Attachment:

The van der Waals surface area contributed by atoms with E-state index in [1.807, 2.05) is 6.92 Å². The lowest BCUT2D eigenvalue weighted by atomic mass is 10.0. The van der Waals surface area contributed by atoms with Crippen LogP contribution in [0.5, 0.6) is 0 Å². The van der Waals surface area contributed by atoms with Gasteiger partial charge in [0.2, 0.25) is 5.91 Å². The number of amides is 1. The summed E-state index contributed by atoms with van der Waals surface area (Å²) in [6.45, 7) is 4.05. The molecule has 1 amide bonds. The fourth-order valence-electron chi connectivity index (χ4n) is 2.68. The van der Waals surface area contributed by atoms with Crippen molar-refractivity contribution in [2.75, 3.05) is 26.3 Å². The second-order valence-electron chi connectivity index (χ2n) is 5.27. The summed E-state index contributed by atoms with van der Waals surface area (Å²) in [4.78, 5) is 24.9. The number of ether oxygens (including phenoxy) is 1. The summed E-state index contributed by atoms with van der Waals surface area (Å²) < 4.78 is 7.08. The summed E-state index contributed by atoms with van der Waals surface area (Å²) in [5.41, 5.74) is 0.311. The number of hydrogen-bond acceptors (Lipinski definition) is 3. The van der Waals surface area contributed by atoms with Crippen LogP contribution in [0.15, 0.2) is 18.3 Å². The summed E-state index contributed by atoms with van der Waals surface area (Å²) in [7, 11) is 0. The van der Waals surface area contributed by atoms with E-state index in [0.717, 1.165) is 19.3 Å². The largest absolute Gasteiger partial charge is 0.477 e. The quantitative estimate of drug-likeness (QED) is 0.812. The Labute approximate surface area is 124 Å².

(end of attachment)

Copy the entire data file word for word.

The van der Waals surface area contributed by atoms with E-state index in [1.807, 2.05) is 6.92 Å². The lowest BCUT2D eigenvalue weighted by atomic mass is 10.0. The van der Waals surface area contributed by atoms with Crippen LogP contribution in [0.5, 0.6) is 0 Å². The van der Waals surface area contributed by atoms with Gasteiger partial charge in [0.2, 0.25) is 5.91 Å². The number of amides is 1. The summed E-state index contributed by atoms with van der Waals surface area (Å²) in [6.45, 7) is 4.05. The molecule has 1 amide bonds. The fourth-order valence-electron chi connectivity index (χ4n) is 2.68. The van der Waals surface area contributed by atoms with Crippen molar-refractivity contribution in [2.75, 3.05) is 26.3 Å². The second-order valence-electron chi connectivity index (χ2n) is 5.27. The summed E-state index contributed by atoms with van der Waals surface area (Å²) in [4.78, 5) is 24.9. The number of ether oxygens (including phenoxy) is 1. The summed E-state index contributed by atoms with van der Waals surface area (Å²) < 4.78 is 7.08. The summed E-state index contributed by atoms with van der Waals surface area (Å²) in [5.41, 5.74) is 0.311. The number of hydrogen-bond acceptors (Lipinski definition) is 3. The van der Waals surface area contributed by atoms with Crippen LogP contribution in [0.15, 0.2) is 18.3 Å². The summed E-state index contributed by atoms with van der Waals surface area (Å²) in [7, 11) is 0. The van der Waals surface area contributed by atoms with E-state index in [0.717, 1.165) is 19.3 Å². The largest absolute Gasteiger partial charge is 0.477 e. The quantitative estimate of drug-likeness (QED) is 0.812. The Labute approximate surface area is 124 Å².